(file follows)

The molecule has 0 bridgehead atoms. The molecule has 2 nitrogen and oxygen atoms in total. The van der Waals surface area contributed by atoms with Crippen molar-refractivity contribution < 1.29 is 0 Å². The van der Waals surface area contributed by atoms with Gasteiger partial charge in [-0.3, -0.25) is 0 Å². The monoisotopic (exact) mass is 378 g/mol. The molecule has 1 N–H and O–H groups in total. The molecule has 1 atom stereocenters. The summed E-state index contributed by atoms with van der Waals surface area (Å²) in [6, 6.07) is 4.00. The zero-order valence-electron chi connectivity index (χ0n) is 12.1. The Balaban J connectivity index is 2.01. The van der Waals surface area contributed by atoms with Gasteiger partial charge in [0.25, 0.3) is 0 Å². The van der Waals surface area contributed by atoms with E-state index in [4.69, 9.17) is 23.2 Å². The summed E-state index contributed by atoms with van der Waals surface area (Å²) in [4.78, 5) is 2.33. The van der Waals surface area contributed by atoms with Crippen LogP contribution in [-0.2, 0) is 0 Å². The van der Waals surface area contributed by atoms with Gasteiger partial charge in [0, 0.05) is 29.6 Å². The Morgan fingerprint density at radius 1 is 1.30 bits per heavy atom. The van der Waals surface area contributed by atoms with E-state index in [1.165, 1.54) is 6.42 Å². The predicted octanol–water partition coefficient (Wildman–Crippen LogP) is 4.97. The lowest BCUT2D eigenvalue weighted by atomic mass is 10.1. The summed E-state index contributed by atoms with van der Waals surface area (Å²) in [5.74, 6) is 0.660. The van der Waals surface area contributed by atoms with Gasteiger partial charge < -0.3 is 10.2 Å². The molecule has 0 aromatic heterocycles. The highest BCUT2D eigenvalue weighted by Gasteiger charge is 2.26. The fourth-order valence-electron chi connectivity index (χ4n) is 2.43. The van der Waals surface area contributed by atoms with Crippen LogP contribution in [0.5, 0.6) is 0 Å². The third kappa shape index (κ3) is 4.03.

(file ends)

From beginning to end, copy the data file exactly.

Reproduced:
The molecule has 0 bridgehead atoms. The molecule has 2 nitrogen and oxygen atoms in total. The van der Waals surface area contributed by atoms with Crippen molar-refractivity contribution < 1.29 is 0 Å². The van der Waals surface area contributed by atoms with Gasteiger partial charge in [-0.3, -0.25) is 0 Å². The monoisotopic (exact) mass is 378 g/mol. The molecule has 1 N–H and O–H groups in total. The molecule has 1 atom stereocenters. The summed E-state index contributed by atoms with van der Waals surface area (Å²) in [6, 6.07) is 4.00. The zero-order valence-electron chi connectivity index (χ0n) is 12.1. The Balaban J connectivity index is 2.01. The van der Waals surface area contributed by atoms with Gasteiger partial charge in [0.25, 0.3) is 0 Å². The van der Waals surface area contributed by atoms with E-state index in [4.69, 9.17) is 23.2 Å². The summed E-state index contributed by atoms with van der Waals surface area (Å²) in [4.78, 5) is 2.33. The van der Waals surface area contributed by atoms with Crippen LogP contribution in [-0.2, 0) is 0 Å². The van der Waals surface area contributed by atoms with Gasteiger partial charge in [0, 0.05) is 29.6 Å². The Morgan fingerprint density at radius 1 is 1.30 bits per heavy atom. The van der Waals surface area contributed by atoms with E-state index in [1.165, 1.54) is 6.42 Å². The predicted octanol–water partition coefficient (Wildman–Crippen LogP) is 4.97. The lowest BCUT2D eigenvalue weighted by atomic mass is 10.1. The summed E-state index contributed by atoms with van der Waals surface area (Å²) in [5.74, 6) is 0.660. The van der Waals surface area contributed by atoms with Gasteiger partial charge < -0.3 is 10.2 Å². The molecule has 0 aromatic heterocycles. The highest BCUT2D eigenvalue weighted by Gasteiger charge is 2.26. The fourth-order valence-electron chi connectivity index (χ4n) is 2.43. The van der Waals surface area contributed by atoms with Crippen LogP contribution in [0.5, 0.6) is 0 Å². The third kappa shape index (κ3) is 4.03.